Thousands of investors have lost big chunks of their savings in the past two years because our ‘well-regulated capital market’, which boasts multiple safeguards such as investor protection funds and settlement guarantee funds, has turned out to be a mirage.
Many investors were forced to approach the High Court after their fervent attempts to seek redress from the Securities and Exchange Board of India (SEBI) failed. Although justice is still an elusive and long-drawn process in this David versus Goliath battle, collective action by investors has enabled them to get good legal representation and turn the heat on the regulators. The Anugrah Stock and Broking Pvt Ltd (Anugrah) case, in particular, has exposed how SEBI and the National Stock Exchange (NSE) failed to act quickly enough to protect investors. What is worse, NSE continues to protect itself by twisting rules to avoid compensating investors.
On 8th March, SEBI submitted a detailed note outlining its regulatory action in the case of Anugrah, including action against its associates Teji Mandi Analytics and Om Shri Sai Investments as well as the clearing member Edelweiss Custodial Services Ltd. The note revealed some startling information.
It was SEBI and not NSE, which was first alerted about Anugrah’s dodgy business through ‘market intelligence’. It asked NSE to order a forensic audit in April 2020.
Preliminary findings of the forensic audit by Ernst & Young were discussed on 4 June 2020, based on which a show-cause notice was issued on 17 July 2020 about Anugrah having received Rs165 crore in a derivatives advisory service (DAS). This revealed just a small part of the problem. It eventually turned out that Anugrah, Teji Mandi and Om Shri Sai had garnered over Rs1,300 crore from investors.
A show-cause notice was issued in July and Moneylife has reported extensively on developments since then. But the chronology submitted to the Court shows that a detailed discussion on the forensic audit report happened on 6 October 2020. It revealed: i) a shortfall of client funds; ii) shortfall of client securities; iii) discrepancies in records; and iv) payments made to clients who had debit balances. All these are the hallmark of a Ponzi scheme; but NSE’s risk management systems do not seem to have caught any of it!
On 15 October 2020, NSE finally added some serious violations in a supplementary show-cause notice: i) falsification of accounts; ii) misuse of clients’ funds to the tune of Rs297.6 crore; iii) misuse of clients’ securities of a massive Rs683.8 crore; and iv) payments of over Rs134.15 crore to clients with debit balances, engaging in fraudulent acts and failing to resolve investor complaints, etc.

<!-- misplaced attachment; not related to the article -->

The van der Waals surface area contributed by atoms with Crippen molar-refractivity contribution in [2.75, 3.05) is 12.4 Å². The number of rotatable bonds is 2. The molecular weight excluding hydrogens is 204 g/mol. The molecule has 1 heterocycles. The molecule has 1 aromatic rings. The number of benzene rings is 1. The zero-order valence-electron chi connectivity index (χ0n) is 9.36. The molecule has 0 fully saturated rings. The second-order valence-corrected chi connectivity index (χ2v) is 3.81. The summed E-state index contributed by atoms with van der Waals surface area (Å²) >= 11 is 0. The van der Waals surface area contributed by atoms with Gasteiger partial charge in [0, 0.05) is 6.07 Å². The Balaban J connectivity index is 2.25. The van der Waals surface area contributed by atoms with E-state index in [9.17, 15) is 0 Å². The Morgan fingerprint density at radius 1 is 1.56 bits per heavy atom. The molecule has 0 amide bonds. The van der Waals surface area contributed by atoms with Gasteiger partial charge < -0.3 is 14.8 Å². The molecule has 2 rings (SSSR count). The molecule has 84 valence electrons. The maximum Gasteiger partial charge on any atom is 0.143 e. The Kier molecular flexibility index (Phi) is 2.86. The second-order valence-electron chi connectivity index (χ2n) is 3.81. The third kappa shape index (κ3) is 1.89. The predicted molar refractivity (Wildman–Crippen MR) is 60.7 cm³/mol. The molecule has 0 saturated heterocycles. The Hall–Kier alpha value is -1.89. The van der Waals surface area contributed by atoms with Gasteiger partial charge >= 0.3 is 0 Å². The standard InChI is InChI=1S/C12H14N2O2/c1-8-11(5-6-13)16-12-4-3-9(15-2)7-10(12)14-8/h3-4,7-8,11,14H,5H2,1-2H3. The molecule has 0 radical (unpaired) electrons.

This was long after the Ponzi scheme had run its course, trading had stopped and Anugrah no longer had any money to repay investors. In fact, the entire chronology after this, including action against Edelweiss, is pointless since there is no money anymore. SEBI’s adjudication order of 9th March, imposing a penalty of Rs90 lakh on Anugrah, is just as meaningless and only rubs salt into investors’ wounds. Read: SEBI Imposes Rs90 Lakh Penalty on Anugrah Stock & Broking for Repeated Violations of Norms
SEBI goes on to provide a bland status report on the current situation. It says, as of 26 February 2021, NSE has received “claims of Rs761.35 crore from 2614 clients and it has sent out demands of Rs223.15 crore to 854 clients.” How can NSE send out debit notices and demand payments from victims of fraud? Shouldn’t NSE come up with a fair and equitable way of making claims from investors? Why is the regulator standing by and watching NSE’s unfair actions when the forensic audit has established that Anugrah falsified its reports and made payments to clients with debit balances?
NSE’s self-serving actions do not end with this. The Exchange has created an artificial cut-off of 90 days (for Anugrah, Karvy and other failed brokers) for compensation from its investor protection fund (IPF). It has also refused to compensate all those who were part of the fraudulent DAS. The question is: Can NSE simultaneously refuse compensation to one set of DAS victims and send demand notices to extract payments from another 854 investors?